The Middle East is a complicated mess, Robert Olson explained to Frankfort’s United Nations Association chapter Monday night at Paul Sawyier Public Library. But everyone already knows that – particularly with the recent killing of the U.S. ambassador to Libya.
Olson, however, explained how it was complicated and messy in surprising ways, and how he says America has made things worse. And he didn’t shy away from airing politically controversial views about U.S. foreign policy.
In addition to religion, Olson said the unrest in the Middle East centers largely on the classic forces of wealth and power, particularly the region-wide battle between the two largest Muslim sects, Sunni and Shia.
“It’s like the Catholic-Protestant wars, it was basically about money, wasn’t it?” asked Olson, a retired University of Kentucky professor, prolific writer and Middle East analyst based in Lexington.
Sunnis make up the vast majority of Muslims worldwide and in the Middle East. The only large Shia-majority nations are Iraq and Iran, and the West is in bitter dispute with Iran over its pursuit of nuclear weapons.
Yet the U.S., in one of several foreign policy moves Olson described as unwise, brought Iraq’s Shia majority to power during the war, ending 1,500 years of Sunni rule and giving Iran an ideological ally.
Olson also said due to the Iraq War, the Kurdish people, whom Saddam Hussein infamously gassed as part of a genocidal campaign, were able to establish their own quasi-state in northern Iraq.
But that has bolstered the separatist Kurdish movement in southeastern Turkey, where there is talk of creating an independent Kurdish state by joining with Iraq’s northern Kurds and the Kurds in northern Syria, who are helping fuel the civil war there.
“A lot of Americans don’t realize that the situation in Syria so vitally affects the Kurdish question, which so vitally affects Iraq, which of course affects Turkey very much and also Iran,” Olson said, explaining that the aftermath of the Iraq War in this way threatens the stability of Turkey, a strong U.S. ally often held up as the model of democracy in the Middle East.
Olson said he doesn’t think either the United States or Israel will strike Iran to stop its weapons program. He said he sympathizes with a currently unpopular view: Why not just let Iran build a bomb?
“Who is Iran going to bomb? Israel?” Olson asked. “Israel has 300 nuclear weapons, hydrogen weapons, neutron weapons, missiles that can be launched from submarines all over.”
Regardless, Israel, a nation of 6 million, should not be able to “wag the tail” of the United States, a country of more than 300 million, during a presidential election, he continued. Israeli Prime Minister Benjamin Netanyahu recently pressured President Barack Obama to place more support behind a military strike on Iran.
Olson said it was also unsurprising that Libya did not have enough security to protect the American ambassador, seeing as the military was basically destroyed by the Western-backed overthrow of dictator Muammar el-Gaddafi.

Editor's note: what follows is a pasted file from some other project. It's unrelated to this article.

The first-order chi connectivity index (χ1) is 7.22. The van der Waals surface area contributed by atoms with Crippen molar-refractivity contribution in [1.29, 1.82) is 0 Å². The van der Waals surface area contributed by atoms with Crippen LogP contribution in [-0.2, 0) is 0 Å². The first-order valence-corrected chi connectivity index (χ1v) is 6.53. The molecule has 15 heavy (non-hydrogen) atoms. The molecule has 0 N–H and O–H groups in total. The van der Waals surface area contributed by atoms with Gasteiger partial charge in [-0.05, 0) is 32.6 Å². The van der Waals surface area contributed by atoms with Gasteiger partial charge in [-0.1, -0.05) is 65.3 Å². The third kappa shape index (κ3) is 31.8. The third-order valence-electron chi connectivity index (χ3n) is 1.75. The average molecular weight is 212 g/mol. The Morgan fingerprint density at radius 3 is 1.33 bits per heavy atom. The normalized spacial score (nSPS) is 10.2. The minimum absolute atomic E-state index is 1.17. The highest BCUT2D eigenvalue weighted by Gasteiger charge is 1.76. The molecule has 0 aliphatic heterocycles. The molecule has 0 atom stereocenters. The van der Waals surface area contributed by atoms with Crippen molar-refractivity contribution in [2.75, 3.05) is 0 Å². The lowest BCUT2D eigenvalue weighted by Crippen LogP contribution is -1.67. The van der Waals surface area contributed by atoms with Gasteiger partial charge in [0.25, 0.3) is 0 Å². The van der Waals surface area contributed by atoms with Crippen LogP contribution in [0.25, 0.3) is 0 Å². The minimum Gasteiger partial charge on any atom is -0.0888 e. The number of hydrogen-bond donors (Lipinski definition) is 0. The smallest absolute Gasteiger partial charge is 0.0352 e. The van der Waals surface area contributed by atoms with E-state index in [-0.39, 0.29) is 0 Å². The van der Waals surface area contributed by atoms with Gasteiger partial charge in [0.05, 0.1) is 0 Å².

A visual tour
With the aid of a map, Olson took his listeners on a tour of the Middle East, explaining how the popular uprisings collectively known as the Arab Spring have affected each nation involved.
“The revolution has not gone the way that many people in the West thought,” Olson said. “It’s probably closer to what many people in the Middle East, especially, Libya, Tunisia and Egypt, thought.
Formerly American-backed secular strongmen have been replaced by Islamist regimes – meaning political parties infused with religious ideology, such as the Muslim Brotherhood in Egypt. Olson noted said the governments in Yemen and Libya that were overthrown were Marxist. Syria, which is currently fighting an uprising, has a secular government.
“Compare that to all the allies of the United States: All very conservative, zealous, extraordinarily conservative regimes from the point of view of ideology,” Olson said. The religious monarchies of the region – Saudi Arabia, the United Arab Emirates, Qatar, Kuwait, Bahrain and Morocco – have all stood firm during the Arab Spring and are U.S. allies.
“In Kentucky we really like all these people because they buy a lot of horses,” Olson said. “We support Saudi Arabia even though Saudi Arabia is where all the Islamist movements have started.”
Olson said it is understandable that the current uprisings are infused with religion – part of what he dubbed “Islamo-nationalism” – because the ideologies behind past uprisings, like Marxism and pan-Arabism, have largely been deemed failures. He said it was rare for religion-infused political system to ever become less authoritarian.
He said freer economic policies in countries like Egypt have fed uprisings by promoting wealth inequality, and a seven-year drought in southern Syria has fed the civil war there.
In all, he painted a portrait of a changing Middle East that, for various reasons, is not boding well for the United States. Olson said this was part of the larger context of America’s decline as world power – a trend that, politically, Olson said was almost untouchable, because it cuts at the core beliefs of American exceptionalism and optimism.
But, on the bright side, waning power in the Middle East may not be such a bad thing. Olson noted that some believe the United States will be independent from Middle East oil within eight years.
“It raises the question: If oil has been the most important thing for the last 65 years, and it no longer is that significant in 10 years… then is the United States still going to spend a trillion, one thousand billion, a year on weapons and so forth to control the oil?”
The session was taped by Cable 10 and will be aired at a date to be announced.